Gov. Pat McCrory has signed off on a bill regulating the use of body cameras in police departments, claiming that this ham-handed legislation is in the best interests of the public.
The law will make it virtually impossible for the public to gain access to footage from “body cams,” which more and more law enforcement agencies are using to record police interactions with the public. The cameras have become more widespread after confrontations, some deadly and some with racial overtones, involving officers around the country.
The cameras are a good idea, but they’re not popular with some in law enforcement. In North Carolina, agencies succeeded in getting the General Assembly – including both Republicans and Democrats – to pass a law restricting access to footage from the cameras. Agencies have hidden behind claims that releasing the footage would violate the privacy of those involved, or they’ve claimed the footage is part of personnel files, which they’re allowed to keep secret.
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This law leaves the power to release footage, or not to release it, in the hands of sheriffs and chiefs of police. So those who have a self-interest in protecting the law enforcement interest in any incident get to be in charge. To get footage that was denied, a person would have to get a court order, another hoop for ordinary citizens.
This is an insult to the public’s right to know. As Susanna Birdsong of the American Civil Liberties Union in North Carolina said, “Body cameras should be a tool to make law enforcement more transparent and accountable to the communities they serve, but this shameful law will make it nearly impossible to achieve those goals.”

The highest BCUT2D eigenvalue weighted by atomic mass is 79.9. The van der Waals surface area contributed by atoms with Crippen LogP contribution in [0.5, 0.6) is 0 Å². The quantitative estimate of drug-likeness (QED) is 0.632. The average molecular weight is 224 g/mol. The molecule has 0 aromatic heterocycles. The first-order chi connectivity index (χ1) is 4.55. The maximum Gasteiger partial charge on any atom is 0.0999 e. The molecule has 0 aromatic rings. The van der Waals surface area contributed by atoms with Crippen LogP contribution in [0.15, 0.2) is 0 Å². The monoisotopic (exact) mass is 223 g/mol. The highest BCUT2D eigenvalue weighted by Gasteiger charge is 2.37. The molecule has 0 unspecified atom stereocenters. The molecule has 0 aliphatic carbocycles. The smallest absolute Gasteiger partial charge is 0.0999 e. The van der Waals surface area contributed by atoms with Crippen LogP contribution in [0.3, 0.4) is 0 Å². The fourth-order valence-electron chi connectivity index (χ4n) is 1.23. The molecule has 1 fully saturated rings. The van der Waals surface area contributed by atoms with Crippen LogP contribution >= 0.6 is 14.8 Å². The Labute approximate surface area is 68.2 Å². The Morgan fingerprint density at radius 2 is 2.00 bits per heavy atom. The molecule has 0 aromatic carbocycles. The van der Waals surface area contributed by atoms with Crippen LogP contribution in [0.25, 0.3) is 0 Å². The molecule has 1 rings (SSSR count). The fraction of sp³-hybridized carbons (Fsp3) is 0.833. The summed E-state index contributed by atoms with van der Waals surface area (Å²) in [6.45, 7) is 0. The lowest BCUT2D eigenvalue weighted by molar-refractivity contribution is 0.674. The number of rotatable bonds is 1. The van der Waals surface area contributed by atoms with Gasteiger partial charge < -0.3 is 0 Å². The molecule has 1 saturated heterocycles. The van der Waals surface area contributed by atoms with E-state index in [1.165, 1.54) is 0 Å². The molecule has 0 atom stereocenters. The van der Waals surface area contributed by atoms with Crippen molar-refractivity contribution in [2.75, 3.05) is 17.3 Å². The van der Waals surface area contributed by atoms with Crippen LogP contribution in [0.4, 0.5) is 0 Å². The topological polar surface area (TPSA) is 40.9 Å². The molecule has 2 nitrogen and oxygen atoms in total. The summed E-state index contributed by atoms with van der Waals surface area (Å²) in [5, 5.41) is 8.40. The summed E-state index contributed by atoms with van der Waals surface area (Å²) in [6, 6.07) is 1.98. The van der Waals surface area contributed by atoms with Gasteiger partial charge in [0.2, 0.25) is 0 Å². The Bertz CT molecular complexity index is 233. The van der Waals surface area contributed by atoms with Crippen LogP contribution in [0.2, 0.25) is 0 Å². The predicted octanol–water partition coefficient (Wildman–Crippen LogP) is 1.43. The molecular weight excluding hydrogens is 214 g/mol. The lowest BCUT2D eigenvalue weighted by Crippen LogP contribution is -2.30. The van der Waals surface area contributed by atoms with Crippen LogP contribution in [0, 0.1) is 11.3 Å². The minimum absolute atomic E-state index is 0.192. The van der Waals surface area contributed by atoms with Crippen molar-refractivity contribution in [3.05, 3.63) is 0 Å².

Law enforcement lobbyists don’t seem to understand that given some troubling incidents of late, the credibility of officers would only be enhanced with body cameras and, just as important, by providing public access to the footage from those cameras. Yes, sometimes the footage might show errors in judgment on the part of officers. But other times, such footage might well support the officer or deputy’s version of what happened. Under this law, the presumption will be that law enforcement will make footage available if it supports their side of a story but will be reluctant if it does not.
And that presumption affects the credibility of all in law enforcement.
The governor could have used his own judgment to see the problems with this legislation and veto it. Unfortunately, he failed that duty.